A new report—The Actual and Potential Economic Impact of Invasive Species on the Adirondack Park: A Preliminary Assessment—explores the economic impacts of invasive species on specific sectors of the Adirondack Park’s economy. This first-of-its-kind assessment for the Adirondacks analyzes actual and potential impacts of eight invasive species, summarizes expenditures across sectors, species and strategies, and recommends strategic investments in prevention and control.
The potential direct economic impact from eight species evaluated in the study is estimated to be $468 to $893 million, with the greatest projected impacts on property value, recreation, and tourism. The species highlighted include five that are known to be present in the Park (Eurasian watermilfoil, Asian clam, spiny waterflea, Japanese knotweed, spotted drosophila) and three that are in close proximity (hydrilla, emerald ash borer and Asian longhorned beetle).
According to the report, 88 organizations spent $4.27 million, including more than 12,000 volunteer hours valued at $708,000, on invasive species in the Adirondacks in 2013. The report concludes that these collective expenditures are less than one percent of the lower range of the projected economic impacts. Non-profits and state government currently spend the most, with lake associations, academic institutions, local governments, and other entities also investing in protecting Adirondack lakes, forests, and agriculture from invasive species. Of all reported investments, 85% were directed at aquatic invasive species—primarily Eurasian watermilfoil.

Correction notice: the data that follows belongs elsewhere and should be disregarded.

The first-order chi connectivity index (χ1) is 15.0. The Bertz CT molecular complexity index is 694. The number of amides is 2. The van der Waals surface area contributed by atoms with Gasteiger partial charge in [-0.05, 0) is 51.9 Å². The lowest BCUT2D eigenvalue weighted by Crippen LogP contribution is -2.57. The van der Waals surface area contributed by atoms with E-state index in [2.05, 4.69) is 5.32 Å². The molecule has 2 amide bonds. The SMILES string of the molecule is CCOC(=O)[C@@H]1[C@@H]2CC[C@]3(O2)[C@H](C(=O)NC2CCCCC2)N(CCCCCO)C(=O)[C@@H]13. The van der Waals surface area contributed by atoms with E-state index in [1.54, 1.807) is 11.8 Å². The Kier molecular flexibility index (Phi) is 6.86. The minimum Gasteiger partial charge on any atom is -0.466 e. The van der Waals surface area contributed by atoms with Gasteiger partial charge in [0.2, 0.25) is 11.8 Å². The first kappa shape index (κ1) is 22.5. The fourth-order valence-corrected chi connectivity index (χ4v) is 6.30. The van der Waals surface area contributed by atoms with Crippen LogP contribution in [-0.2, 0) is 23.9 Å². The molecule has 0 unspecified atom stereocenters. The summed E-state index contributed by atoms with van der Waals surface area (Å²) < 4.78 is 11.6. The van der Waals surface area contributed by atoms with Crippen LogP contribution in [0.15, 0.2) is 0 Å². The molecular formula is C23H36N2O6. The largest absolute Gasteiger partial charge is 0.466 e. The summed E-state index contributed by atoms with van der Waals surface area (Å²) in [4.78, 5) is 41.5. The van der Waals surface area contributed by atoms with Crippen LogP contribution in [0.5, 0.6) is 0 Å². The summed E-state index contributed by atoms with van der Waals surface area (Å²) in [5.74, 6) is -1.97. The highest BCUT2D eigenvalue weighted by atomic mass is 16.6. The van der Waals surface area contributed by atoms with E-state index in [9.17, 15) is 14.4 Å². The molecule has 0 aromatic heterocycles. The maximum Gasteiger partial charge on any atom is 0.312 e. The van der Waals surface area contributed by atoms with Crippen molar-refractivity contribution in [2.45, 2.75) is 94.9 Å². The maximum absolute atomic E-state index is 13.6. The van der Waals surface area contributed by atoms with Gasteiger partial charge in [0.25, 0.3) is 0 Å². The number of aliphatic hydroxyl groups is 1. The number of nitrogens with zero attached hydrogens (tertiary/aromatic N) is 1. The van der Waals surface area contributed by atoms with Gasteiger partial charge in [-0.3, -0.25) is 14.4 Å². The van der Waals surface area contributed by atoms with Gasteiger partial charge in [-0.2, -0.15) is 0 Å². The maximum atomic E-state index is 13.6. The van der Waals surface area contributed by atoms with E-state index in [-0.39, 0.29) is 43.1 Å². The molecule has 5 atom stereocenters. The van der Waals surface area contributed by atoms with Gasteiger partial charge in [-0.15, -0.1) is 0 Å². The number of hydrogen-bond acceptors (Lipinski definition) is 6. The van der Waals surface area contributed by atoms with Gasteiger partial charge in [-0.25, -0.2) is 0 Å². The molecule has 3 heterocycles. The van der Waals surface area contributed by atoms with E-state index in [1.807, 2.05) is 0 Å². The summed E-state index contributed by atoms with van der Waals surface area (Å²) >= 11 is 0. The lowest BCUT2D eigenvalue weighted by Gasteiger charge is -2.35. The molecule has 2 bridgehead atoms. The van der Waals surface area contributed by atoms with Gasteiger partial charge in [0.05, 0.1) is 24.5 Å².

“This report enhances our understanding of invasive species’ impacts beyond the ecological. It shows that our economy is already being impacted by invasive species and that multiple sectors are increasingly vulnerable,” Brendan Quirion, the newly named coordinator of the Adirondack Park Invasive Plant Program said in a statement to the media announcing the report.
“The report shows that invasives pose a high risk to our economy and the importance of prevention cannot be overstated. We are already spending hundreds of thousands to manage milfoil; we can’t afford 5, 10 or 15 more invasive species,” according to Fred Monroe, Town of Chester Supervisor, and Executive Director of the Adirondack Park Local Government Review Board.
The report argues that each invasive species has a unique way of impacting the economy, and multiple species may produce cumulative impacts. Aquatic invasive species, such as Eurasian watermilfoil, have been shown to impact the desirability of property on and near recreational waterbodies. Asian clam can degrade recreational experiences, including swimming, and can also clog water pipes used for irrigation, fire protection, manufacturing and water supply. Forest invasive species, such as Asian longhorned beetle, kill maple (and other) trees that produce timber, sap for maple syrup, and fall colors that attract tourists. Spotted wing drosophila, an invasive fruit fly that attacks berries and other soft fruits, can cause crop failures and lost revenues for farmers.
The report highlights four key areas to avoid or minimize economic impacts: 1) pathway management, 2) public education, 3) rapid response and strategic control, and 4) regulation and enforcement.
The Adirondack Park Invasive Plant Program (APIPP) commissioned this study with private funding and contracted with Yellow Wood Associates. An advisory committee composed of science, policy and economic experts provided guidance and feedback.
The report is available online at http://adkinvasives.com/brochures-and-more/.